Internet Explorer’s market share in Korea is on the decline due to concerns over information security risks. At the same time, other browsers such as Chrome and Swing are benefiting from the trend. Swing, a domestically-developed browser, is about to surpass the two million downloads mark.
According to market research firm Statcounter, Internet Explorer’s share in Korea fell from 82.97 percent in February 2012 to 79.77 percent in January this year, and then to 74.43 percent last month. The percentages were 78.74 percent and 76.12 percent in February and March this year, respectively. The decline can be attributed to Microsoft’s termination of support for Windows XP as of late and the possibility of resultant security threats.
In addition, the Park Geun-hye administration, which is in aggressive pursuit of deregulation these days, mentioned back in March the problems associated with the public key certificate system including the overseas sale of Korean-made products. When the certificate is to be used on a local website, Active X, which is a type of IE plug-in, has to be installed. Such dependence has resulted in the inconvenience of overseas users and an increasing possibility of malware intrusions.
In the meantime, security firm Fireeye announced on April 28 that it found a new type of zero-day attack taking advantage of the vulnerabilities of IE 6.0 to 11.0. The Korea Internet & Security Agency (KISA) and the Computer Emergency Response Team (CERT), along with various governments, have called on users to avoid Internet Explorer.
Microsoft distributed a patch against the new vulnerabilities on May 1, guiding users to update their systems. However, KISA advised by saying, “The technical support and security update for Windows XP have been stopped since April 8, and thus users would be well advised to use Web browsers other than Internet Explorer.”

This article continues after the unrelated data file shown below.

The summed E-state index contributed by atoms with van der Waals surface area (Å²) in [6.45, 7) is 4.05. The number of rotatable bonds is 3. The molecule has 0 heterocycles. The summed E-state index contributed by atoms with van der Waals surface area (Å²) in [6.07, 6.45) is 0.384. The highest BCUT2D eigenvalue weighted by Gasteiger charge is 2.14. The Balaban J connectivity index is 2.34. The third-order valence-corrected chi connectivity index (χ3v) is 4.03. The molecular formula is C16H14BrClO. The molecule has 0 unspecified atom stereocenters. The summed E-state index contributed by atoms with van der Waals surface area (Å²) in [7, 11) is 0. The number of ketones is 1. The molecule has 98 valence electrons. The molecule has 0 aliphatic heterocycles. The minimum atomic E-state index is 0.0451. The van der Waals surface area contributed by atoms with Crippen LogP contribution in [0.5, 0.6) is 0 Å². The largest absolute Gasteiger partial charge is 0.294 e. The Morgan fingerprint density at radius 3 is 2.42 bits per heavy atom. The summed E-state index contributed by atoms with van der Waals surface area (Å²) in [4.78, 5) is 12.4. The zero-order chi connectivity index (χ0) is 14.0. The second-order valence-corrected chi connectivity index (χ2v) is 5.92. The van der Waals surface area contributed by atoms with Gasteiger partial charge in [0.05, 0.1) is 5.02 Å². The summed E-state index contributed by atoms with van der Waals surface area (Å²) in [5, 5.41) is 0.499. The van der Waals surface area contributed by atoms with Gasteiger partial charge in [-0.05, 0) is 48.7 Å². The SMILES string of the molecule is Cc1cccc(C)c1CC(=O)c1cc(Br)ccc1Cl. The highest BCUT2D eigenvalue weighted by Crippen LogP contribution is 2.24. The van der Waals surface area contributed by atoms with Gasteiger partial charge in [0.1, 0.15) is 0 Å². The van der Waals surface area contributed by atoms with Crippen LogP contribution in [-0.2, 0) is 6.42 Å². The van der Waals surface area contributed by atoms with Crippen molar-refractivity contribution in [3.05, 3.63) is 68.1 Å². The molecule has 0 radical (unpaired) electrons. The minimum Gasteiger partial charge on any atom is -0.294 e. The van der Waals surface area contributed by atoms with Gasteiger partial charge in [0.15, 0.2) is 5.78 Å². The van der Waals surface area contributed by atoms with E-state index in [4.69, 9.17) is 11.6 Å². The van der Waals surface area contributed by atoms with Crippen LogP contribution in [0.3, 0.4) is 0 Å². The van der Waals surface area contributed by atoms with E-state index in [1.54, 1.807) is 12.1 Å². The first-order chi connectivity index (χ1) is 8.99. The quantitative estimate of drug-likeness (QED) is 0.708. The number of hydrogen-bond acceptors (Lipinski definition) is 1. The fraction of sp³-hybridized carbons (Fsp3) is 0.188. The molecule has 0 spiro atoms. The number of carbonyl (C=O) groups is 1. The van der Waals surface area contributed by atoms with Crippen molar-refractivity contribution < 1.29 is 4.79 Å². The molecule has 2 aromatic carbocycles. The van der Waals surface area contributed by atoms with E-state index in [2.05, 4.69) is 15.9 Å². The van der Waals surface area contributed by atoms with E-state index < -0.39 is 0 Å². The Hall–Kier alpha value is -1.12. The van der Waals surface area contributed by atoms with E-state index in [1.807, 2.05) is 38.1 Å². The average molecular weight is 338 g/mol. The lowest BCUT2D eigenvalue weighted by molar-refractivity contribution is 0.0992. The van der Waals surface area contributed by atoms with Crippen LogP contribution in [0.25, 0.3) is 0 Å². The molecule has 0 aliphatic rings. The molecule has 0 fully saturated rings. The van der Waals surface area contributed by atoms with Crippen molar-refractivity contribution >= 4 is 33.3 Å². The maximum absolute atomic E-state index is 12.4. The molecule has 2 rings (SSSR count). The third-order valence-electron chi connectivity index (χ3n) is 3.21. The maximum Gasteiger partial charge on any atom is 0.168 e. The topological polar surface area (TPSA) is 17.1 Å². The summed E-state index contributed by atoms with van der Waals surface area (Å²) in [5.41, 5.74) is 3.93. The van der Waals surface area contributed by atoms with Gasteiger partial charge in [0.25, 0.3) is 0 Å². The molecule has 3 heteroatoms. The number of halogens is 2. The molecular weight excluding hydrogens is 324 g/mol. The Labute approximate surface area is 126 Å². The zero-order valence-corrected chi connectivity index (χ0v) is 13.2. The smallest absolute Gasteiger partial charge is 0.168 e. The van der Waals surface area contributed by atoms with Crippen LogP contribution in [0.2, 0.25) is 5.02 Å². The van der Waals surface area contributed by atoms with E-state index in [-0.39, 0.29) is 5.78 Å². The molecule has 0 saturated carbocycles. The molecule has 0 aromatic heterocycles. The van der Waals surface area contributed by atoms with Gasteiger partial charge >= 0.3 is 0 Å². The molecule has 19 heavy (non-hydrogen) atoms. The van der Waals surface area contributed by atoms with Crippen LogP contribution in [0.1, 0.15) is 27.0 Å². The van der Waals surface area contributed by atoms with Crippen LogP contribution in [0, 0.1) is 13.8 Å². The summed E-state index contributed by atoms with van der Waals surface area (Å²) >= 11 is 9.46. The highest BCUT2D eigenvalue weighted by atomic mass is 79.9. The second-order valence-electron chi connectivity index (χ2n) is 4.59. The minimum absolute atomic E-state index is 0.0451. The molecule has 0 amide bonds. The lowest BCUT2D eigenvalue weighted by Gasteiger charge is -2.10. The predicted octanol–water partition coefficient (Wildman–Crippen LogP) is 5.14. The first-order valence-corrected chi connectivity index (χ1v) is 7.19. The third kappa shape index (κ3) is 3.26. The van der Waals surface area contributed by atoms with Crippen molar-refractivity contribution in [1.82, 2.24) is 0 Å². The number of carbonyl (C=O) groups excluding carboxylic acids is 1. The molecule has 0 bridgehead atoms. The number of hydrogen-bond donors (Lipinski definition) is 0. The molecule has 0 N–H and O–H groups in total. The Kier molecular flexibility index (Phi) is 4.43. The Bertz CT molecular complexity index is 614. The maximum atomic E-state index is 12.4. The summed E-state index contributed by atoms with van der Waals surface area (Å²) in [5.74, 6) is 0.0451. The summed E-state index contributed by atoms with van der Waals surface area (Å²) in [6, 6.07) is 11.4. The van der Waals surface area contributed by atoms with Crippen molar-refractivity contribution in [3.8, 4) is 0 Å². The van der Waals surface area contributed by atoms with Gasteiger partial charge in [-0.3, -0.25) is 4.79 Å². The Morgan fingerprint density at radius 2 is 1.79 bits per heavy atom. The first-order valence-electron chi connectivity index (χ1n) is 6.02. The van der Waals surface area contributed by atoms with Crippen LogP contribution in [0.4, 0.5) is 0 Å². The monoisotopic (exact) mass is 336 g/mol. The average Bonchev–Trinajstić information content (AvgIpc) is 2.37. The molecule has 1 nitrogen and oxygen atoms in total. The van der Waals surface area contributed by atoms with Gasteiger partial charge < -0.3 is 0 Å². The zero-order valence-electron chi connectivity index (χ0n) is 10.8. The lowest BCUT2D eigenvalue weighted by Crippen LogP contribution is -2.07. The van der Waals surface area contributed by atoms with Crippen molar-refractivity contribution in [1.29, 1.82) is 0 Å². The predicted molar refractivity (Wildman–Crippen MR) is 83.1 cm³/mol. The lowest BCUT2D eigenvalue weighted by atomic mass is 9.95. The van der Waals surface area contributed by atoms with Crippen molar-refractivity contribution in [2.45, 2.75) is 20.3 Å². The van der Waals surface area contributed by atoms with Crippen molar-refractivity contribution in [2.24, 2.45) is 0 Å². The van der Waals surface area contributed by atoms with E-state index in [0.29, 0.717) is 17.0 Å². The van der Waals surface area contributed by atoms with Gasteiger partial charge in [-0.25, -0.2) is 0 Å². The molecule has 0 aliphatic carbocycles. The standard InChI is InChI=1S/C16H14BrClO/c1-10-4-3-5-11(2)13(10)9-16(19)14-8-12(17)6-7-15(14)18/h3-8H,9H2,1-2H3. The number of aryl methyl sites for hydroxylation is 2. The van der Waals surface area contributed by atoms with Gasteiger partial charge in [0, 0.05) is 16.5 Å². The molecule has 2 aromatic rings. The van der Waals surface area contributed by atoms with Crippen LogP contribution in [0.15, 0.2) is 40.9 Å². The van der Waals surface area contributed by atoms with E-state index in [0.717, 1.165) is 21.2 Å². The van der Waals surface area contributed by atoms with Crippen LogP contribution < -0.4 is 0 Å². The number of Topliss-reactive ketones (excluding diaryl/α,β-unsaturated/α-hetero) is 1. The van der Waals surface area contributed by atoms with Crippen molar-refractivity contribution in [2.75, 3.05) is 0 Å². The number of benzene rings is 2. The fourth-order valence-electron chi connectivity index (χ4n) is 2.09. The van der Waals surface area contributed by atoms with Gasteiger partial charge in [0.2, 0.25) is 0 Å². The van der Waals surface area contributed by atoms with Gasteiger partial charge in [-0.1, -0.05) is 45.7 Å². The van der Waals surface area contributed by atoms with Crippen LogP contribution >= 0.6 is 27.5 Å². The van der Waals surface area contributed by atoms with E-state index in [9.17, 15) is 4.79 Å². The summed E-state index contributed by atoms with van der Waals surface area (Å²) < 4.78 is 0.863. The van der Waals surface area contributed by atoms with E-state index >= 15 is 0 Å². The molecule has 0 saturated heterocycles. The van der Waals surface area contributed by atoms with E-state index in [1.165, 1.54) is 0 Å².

Google Chrome’s local market share increased from 17.87 percent to 18.70 percent between the first two months of this year. It rose to 20.86 percent in March and reached 22.36 percent in the following month, which was the highest since the 24.62 percent of June last year.
A Korean company has joined the battle as well to compete with foreign products like Apple’s Safari and Mozilla Firefox. Zum Internet, a subsidiary of EastSoft, released the Swing browser on December 9, 2013.
In six months on the market Swing recorded 1.7 million downloads, and the number is expected to exceed two million this month. According to market research firm Korean Click, the number of net Swing users was 704,656 as of the end of March this year.
“Swing is a high-speed browser using a dual engine combining Web kit with the Trident engine, providing useful tools such as Quick Send and collaborating with our parent companies specializing in vaccines, which means it can deal with various security problems breaking out in Korea in the most swift and appropriate way,” Zum Internet explained.